The simple point is is that no one can really prove it either way, external examiners reports are notoriously difficult to get hold of, but surely by actually using a bit of common sense you can see that if a cohort which has hundreds of UCAS points more than an another is getting worse degree results then there is some discrepancy in the standard required.

    *awaits some smug ******* reply consisting of simply quoting the same **** on the UUK website*
    Offline

    14
    ReputationRep:
    (Original post by Nichrome)
    You're not really proving anything yourself here. The statements on UUK are incredibly vague, merely statements of intent than concrete proof. Have you actually ever read an external examiners report? They don't do much themselves, they simply make recommendations for what can be changed in subsequent years. They have very little power to actually change the ****ing classing of degrees, so if they felt that it's harder to get a 2.1 at one place than another, all they can do is make recommendations, they can't suddenly go "give more people a 2.1". The regulation done by UUK is much much less concrete and rigid than you think, and the external examiners are simply there to check that no completely wacky **** is going on (i.e. giving out firsts for incredibly poor pieces of work).

    The simple point is is that no one can really prove it either way, external examiners reports are notoriously difficult to get hold of, but surely by actually using a bit of common sense you can see that if a cohort which has hundreds of UCAS points more than an another is getting worse degree results then there is some discrepancy in the standard required.

    *awaits some smug ******* reply consisting of simply quoting the same **** on the UUK website*
    You see, this is something I thought before applying to university. This however, isn't something I believe now as through personal experience, as well as that of a few friends at said top institutions (admittedly mostly in science disciplines), I started to question this view. This thinking was behind the initial statement to this thread:

    (Original post by Complex Simplicity)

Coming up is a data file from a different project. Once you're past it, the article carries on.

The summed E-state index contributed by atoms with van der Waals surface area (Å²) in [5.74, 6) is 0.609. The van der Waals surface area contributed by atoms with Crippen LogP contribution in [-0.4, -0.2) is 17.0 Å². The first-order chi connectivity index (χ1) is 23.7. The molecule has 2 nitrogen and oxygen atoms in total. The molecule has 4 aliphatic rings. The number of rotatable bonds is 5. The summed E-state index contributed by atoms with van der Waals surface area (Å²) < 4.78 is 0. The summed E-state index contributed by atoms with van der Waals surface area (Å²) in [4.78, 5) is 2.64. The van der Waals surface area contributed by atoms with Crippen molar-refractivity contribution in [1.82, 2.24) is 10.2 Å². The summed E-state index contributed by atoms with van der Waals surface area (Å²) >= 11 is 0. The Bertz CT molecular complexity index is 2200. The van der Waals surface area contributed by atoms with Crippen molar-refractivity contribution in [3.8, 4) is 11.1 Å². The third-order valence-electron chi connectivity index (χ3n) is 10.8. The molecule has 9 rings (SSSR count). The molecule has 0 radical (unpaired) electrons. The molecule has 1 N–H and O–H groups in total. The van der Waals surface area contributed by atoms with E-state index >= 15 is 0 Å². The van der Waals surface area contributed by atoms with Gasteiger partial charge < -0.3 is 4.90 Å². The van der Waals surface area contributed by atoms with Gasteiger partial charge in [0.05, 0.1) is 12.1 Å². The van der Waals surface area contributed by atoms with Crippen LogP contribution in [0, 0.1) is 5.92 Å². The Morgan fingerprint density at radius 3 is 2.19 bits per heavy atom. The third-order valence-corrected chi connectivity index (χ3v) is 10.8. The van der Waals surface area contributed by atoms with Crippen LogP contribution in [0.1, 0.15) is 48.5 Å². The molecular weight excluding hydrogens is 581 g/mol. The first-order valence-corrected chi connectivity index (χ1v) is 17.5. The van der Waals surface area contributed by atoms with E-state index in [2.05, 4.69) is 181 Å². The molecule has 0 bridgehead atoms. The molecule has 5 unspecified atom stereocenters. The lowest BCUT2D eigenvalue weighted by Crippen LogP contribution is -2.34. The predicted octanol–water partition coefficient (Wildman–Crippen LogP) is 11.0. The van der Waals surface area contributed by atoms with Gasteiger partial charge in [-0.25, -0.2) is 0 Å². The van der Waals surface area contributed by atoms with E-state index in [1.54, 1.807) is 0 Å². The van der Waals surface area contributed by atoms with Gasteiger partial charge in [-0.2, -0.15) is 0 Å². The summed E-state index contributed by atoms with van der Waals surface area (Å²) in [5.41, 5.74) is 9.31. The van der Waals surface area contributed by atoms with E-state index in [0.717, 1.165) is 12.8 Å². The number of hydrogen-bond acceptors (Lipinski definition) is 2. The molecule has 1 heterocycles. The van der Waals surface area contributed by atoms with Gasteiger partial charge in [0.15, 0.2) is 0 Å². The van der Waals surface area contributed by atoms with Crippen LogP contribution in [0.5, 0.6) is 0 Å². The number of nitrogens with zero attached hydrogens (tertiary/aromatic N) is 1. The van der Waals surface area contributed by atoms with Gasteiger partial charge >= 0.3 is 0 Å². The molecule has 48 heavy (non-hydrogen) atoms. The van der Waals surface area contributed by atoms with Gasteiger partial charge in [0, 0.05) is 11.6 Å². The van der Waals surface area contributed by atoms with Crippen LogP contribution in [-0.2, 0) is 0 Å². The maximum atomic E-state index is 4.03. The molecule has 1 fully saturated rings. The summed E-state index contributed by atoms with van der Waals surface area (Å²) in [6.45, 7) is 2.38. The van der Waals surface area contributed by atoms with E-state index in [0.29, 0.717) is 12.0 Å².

There are no bad universities only bad courses.

    Just because a uni is supposedly the 'best' in the country doesn't mean they themselves add any value to the students they take in. Simply taking in the best students and them doing well isn't a reflection of the university but on the students. I know this personally to be true. Having attended one of the 'best' universities in the country, and experienced truly awful teaching (with a couple notable exceptions). I also have a few friends who also attend these top institutions and for their courses (mostly science courses), they've experienced the same thing. That is average teaching is the norm, with few exceptional and a significant proportion of poor teaching.
    I've also experienced teaching at an ex-polytechnic, which was on average at a higher standard. Perhaps this is just true of the sciences, but in general, I think if you have a university that takes on exceptional students, and they get the same grades as a university which takes on 'average students' then the former university isn't doing as good a job as the latter.

    followed by the analysis of the unistats from the link that you ironically posted which confirmed my suspicions:

    Results are here
    (Original post by complex simplicity)
    I also found it interesting going through the stats, on unistats after one of the posters in this thread posted the link (http://unistats.direct.gov.uk/ )